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Battle Royale

Battle Royale by Koushun Takami

Battle Royale, a high-octane thriller about senseless youth violence, is one of Japan’s best-selling and most controversial novels. As part of a ruthless program by the totalitarian government, ninth-grade students are taken to a small isolated island with a map, food, and various weapons. Forced to wear special collars that explode when they break a rule, they must fight each other for three days until only one “winner” remains. The elimination contest becomes the ultimate in must-see reality television. A Japanese pulp classic available in English for the first time, Battle Royale is a potent allegory of what it means to be young and survive in today’s dog-eat-dog world. The first novel by small-town journalist Koushun Takami, it went on to become an even more notorious film by 70-year-old gangster director Kinji Fukusaku.

4 Stars

Ok, HennHenn, four stars. How does a graphically violent novel about kids killing each other get four stars? Let me tell you how. (Caution: spoilers ahead)

The Characters:
Takami did a great job at pulling the reader into the lives of so many characters. Many of the deaths felt like a punch in the gut (especially Shinji and Hiroki). So not only were all of these characters dying, but you felt somewhat attached to most of them. The three main characters were interesting, realistically portrayed, and sympathetic. (Although having so many people in love with Shuya was a little annoying after a while…)

Realism:
Shuya is constantly trying to save everyone, but his efforts usually backfire in some way. Shogo, the pragmatist, saves him from himself several times. Saving more than themselves wasn’t realistic, and it didn’t happen. The ending was also realistic, with Shuya and Noriko on the run.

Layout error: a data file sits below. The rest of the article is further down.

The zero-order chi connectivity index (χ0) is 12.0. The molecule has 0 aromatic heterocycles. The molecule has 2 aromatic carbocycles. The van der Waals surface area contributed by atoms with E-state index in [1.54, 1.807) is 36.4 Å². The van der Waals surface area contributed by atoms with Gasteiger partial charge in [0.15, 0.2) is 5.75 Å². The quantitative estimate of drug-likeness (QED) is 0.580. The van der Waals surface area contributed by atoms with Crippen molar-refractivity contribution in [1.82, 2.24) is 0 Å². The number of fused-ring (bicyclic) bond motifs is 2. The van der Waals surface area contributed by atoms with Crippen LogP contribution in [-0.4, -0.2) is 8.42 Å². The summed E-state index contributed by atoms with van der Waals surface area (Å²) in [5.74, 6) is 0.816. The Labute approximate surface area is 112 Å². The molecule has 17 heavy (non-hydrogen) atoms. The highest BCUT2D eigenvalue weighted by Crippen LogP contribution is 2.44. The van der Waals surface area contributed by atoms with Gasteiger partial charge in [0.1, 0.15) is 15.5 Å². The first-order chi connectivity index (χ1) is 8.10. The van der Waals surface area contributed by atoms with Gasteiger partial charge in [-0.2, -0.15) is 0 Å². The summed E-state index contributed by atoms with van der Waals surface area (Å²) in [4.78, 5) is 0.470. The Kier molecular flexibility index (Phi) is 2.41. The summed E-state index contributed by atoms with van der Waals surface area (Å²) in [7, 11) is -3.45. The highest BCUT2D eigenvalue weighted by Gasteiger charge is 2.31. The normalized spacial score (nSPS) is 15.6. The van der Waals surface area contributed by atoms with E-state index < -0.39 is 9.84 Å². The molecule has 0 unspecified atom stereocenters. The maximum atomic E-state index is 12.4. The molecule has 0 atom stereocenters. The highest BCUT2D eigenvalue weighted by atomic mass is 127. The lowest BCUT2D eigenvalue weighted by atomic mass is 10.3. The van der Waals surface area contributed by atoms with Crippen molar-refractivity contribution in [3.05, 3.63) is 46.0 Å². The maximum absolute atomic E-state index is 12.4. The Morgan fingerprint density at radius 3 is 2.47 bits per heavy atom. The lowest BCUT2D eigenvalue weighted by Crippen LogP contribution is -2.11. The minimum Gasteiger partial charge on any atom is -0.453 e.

Shuya’s epic grenade catch: enough said

Ok, so how did it stack up to the cult movie? I thought the movie was a bit of a disappointment, though I should probably expect this of movies based on books. The characters were fairly flat in the movie, so the deaths weren’t as emotional. Also, they cut out Shuya’s grenade catch and Noriko’s one and only kill. For me, the book was worse violence wise than the movie was. Some of the more violent deaths in the book weren’t shown, and I guess I can have a pretty vivid and gruesome imagination…

 
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Posted by on October 10, 2012 in 4 Stars, Reviews

 

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The Immortal Rules

The Immortal Rules by Julie Kagawa

In a future world, vampires reign. Humans are blood cattle. And one girl will search for the key to save humanity. Allison Sekemoto survives in the Fringe, the outermost circle of a vampire city. By day, she and her crew scavenge for food. By night, any one of them could be eaten.

Some days, all that drives Allie is her hatred of “them.” The vampires who keep humans as blood cattle. Until the night Allie herself is attacked–and given the ultimate choice. Die…or become one of the monsters.

Faced with her own mortality, Allie becomes what she despises most. To survive, she must learn the rules of being immortal, including the most important: go long enough without human blood, and you will go mad.